The next morning, Fagin takes out a box full of jewelry and watches. He notices Oliver observing him. Fagin grabs a bread knife and asks Oliver if he was awake an hour before. Oliver says he was not, and Fagin regains his kindly demeanor.
The Artful Dodger returns with another boy, named Charley Bates. Fagin asks if they worked hard that morning. The Dodger produces two pocketbooks, and Charley pulls out four handkerchiefs. Fagin says that they will have to teach Oliver how to pick out the marks on the handkerchiefs with a needle. Oliver does not realize he has joined a band of pickpockets, so he believes their jokes about teaching him how to make handkerchiefs and pocketbooks.
Dodger and Charley practice picking Fagin’s pockets. Two young women, Bet and Nancy, whom the narrator describes as “remarkably free and agreeable,” drop in for drinks. Fagin gives all of them some money and sends them out. Fagin lets Oliver practice taking a handkerchief out of his pocket and gives him a shilling for a job well done.
For days, Fagin keeps Oliver indoors practicing the art of picking pockets. Oliver notices that Fagin punishes the Dodger and Charley if they return home empty-handed. Finally, Fagin sends Oliver out with the Dodger and Charley to “work.”
After some time, the Dodger notices a wealthy gentleman absorbed in reading at a bookstall. Oliver watches with horror as Charley and the Dodger sneak up behind the man and steal his handkerchief. He finally understands the nature of Fagin’s work.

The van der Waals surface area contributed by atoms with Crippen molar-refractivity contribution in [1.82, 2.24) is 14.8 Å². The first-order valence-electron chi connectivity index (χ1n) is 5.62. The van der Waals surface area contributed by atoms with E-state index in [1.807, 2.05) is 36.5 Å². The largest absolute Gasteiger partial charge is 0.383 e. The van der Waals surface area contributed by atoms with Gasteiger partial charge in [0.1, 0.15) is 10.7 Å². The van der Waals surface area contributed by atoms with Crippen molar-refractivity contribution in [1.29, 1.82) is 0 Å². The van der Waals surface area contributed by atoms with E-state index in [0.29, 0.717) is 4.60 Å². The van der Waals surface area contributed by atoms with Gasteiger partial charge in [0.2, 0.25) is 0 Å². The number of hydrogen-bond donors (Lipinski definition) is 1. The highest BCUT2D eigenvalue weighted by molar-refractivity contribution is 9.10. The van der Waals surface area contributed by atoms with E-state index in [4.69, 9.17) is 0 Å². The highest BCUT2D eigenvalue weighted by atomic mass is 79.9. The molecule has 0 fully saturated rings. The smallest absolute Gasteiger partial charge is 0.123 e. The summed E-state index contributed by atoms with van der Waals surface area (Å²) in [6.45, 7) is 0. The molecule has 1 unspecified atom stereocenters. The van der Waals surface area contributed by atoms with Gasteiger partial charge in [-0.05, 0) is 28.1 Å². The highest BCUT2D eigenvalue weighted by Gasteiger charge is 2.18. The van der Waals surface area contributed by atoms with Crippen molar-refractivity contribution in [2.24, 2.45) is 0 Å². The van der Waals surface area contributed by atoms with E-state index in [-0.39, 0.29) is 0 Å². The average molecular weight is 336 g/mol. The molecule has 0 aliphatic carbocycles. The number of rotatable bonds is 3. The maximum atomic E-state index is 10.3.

The gentleman turns and sees Oliver running away. Thinking that Oliver is the thief, he raises a cry. The Dodger and Charley see Oliver running past them, so they join in, crying, “Stop thief!” A large crowd joins the pursuit. A police officer arrives and grabs Oliver by the collar, ignoring the boy’s protests of his innocence. The gentleman who was robbed asks the police officer not to hurt Oliver and follows them to the police station.
This is my favourite ever book!
9 out of 14 people found this helpful
Oh, Dickens, I expected much more from you: bad men go to prison or die, and good men live happily ever after with much money? I just... I don't know. I wanted something more.
7 out of 14 people found this helpful
Poor Oliver I feel so bad for him.
2 out of 2 people found this helpful